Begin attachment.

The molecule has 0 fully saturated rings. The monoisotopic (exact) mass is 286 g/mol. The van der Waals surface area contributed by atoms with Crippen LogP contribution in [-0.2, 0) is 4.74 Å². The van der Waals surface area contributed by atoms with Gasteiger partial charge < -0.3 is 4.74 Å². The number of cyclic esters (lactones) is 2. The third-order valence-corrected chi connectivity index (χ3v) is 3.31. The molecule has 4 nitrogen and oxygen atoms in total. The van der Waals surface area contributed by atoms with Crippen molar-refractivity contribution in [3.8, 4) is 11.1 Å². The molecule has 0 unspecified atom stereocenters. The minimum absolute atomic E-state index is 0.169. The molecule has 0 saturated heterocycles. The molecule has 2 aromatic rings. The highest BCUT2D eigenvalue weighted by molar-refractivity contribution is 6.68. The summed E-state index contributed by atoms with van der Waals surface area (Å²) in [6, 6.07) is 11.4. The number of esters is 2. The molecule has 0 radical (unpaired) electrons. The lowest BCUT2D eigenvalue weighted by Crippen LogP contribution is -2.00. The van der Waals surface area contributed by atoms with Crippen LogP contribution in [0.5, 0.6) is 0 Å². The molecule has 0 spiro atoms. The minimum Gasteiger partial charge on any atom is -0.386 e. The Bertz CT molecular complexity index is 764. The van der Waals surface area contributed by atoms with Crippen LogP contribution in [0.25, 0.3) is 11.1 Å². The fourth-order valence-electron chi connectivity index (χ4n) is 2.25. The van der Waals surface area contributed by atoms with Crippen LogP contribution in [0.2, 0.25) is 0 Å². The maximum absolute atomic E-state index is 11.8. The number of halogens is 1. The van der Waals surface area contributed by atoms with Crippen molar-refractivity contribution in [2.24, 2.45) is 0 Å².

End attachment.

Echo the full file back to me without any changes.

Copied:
The molecule has 0 fully saturated rings. The monoisotopic (exact) mass is 286 g/mol. The van der Waals surface area contributed by atoms with Crippen LogP contribution in [-0.2, 0) is 4.74 Å². The van der Waals surface area contributed by atoms with Gasteiger partial charge < -0.3 is 4.74 Å². The number of cyclic esters (lactones) is 2. The third-order valence-corrected chi connectivity index (χ3v) is 3.31. The molecule has 4 nitrogen and oxygen atoms in total. The van der Waals surface area contributed by atoms with Crippen molar-refractivity contribution in [3.8, 4) is 11.1 Å². The molecule has 0 unspecified atom stereocenters. The minimum absolute atomic E-state index is 0.169. The molecule has 0 saturated heterocycles. The molecule has 2 aromatic rings. The highest BCUT2D eigenvalue weighted by molar-refractivity contribution is 6.68. The summed E-state index contributed by atoms with van der Waals surface area (Å²) in [6, 6.07) is 11.4. The number of esters is 2. The molecule has 0 radical (unpaired) electrons. The lowest BCUT2D eigenvalue weighted by Crippen LogP contribution is -2.00. The van der Waals surface area contributed by atoms with Crippen LogP contribution in [0.5, 0.6) is 0 Å². The molecule has 0 spiro atoms. The minimum Gasteiger partial charge on any atom is -0.386 e. The Bertz CT molecular complexity index is 764. The van der Waals surface area contributed by atoms with Crippen LogP contribution in [0.25, 0.3) is 11.1 Å². The fourth-order valence-electron chi connectivity index (χ4n) is 2.25. The van der Waals surface area contributed by atoms with Crippen LogP contribution in [0.2, 0.25) is 0 Å². The maximum absolute atomic E-state index is 11.8. The number of halogens is 1. The van der Waals surface area contributed by atoms with Crippen molar-refractivity contribution in [2.24, 2.45) is 0 Å².